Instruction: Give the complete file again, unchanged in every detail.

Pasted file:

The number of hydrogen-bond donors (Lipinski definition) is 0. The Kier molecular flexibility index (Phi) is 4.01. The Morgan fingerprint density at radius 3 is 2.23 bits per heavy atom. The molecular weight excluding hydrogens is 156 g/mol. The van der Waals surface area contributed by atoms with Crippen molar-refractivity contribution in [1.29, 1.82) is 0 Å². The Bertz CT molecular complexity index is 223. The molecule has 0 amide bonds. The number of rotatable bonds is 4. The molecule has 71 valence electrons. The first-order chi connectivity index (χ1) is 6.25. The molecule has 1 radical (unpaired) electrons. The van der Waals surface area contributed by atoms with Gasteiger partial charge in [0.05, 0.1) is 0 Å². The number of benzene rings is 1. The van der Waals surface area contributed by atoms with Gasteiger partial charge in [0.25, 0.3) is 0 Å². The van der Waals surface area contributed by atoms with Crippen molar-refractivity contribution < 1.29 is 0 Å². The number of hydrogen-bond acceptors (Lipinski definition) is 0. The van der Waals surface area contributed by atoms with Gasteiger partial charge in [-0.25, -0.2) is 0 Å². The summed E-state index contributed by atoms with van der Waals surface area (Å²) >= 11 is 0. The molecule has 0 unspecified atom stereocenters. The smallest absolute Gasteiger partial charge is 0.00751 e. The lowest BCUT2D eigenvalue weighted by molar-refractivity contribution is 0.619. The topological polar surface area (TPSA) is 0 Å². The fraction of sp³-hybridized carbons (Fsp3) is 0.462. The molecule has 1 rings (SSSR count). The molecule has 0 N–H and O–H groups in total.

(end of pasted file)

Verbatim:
The number of hydrogen-bond donors (Lipinski definition) is 0. The Kier molecular flexibility index (Phi) is 4.01. The Morgan fingerprint density at radius 3 is 2.23 bits per heavy atom. The molecular weight excluding hydrogens is 156 g/mol. The van der Waals surface area contributed by atoms with Crippen molar-refractivity contribution in [1.29, 1.82) is 0 Å². The Bertz CT molecular complexity index is 223. The molecule has 0 amide bonds. The number of rotatable bonds is 4. The molecule has 71 valence electrons. The first-order chi connectivity index (χ1) is 6.25. The molecule has 1 radical (unpaired) electrons. The van der Waals surface area contributed by atoms with Gasteiger partial charge in [0.05, 0.1) is 0 Å². The number of benzene rings is 1. The van der Waals surface area contributed by atoms with Gasteiger partial charge in [0.25, 0.3) is 0 Å². The van der Waals surface area contributed by atoms with Crippen molar-refractivity contribution < 1.29 is 0 Å². The number of hydrogen-bond acceptors (Lipinski definition) is 0. The van der Waals surface area contributed by atoms with Gasteiger partial charge in [-0.25, -0.2) is 0 Å². The summed E-state index contributed by atoms with van der Waals surface area (Å²) >= 11 is 0. The molecule has 0 unspecified atom stereocenters. The smallest absolute Gasteiger partial charge is 0.00751 e. The lowest BCUT2D eigenvalue weighted by molar-refractivity contribution is 0.619. The topological polar surface area (TPSA) is 0 Å². The fraction of sp³-hybridized carbons (Fsp3) is 0.462. The molecule has 1 rings (SSSR count). The molecule has 0 N–H and O–H groups in total.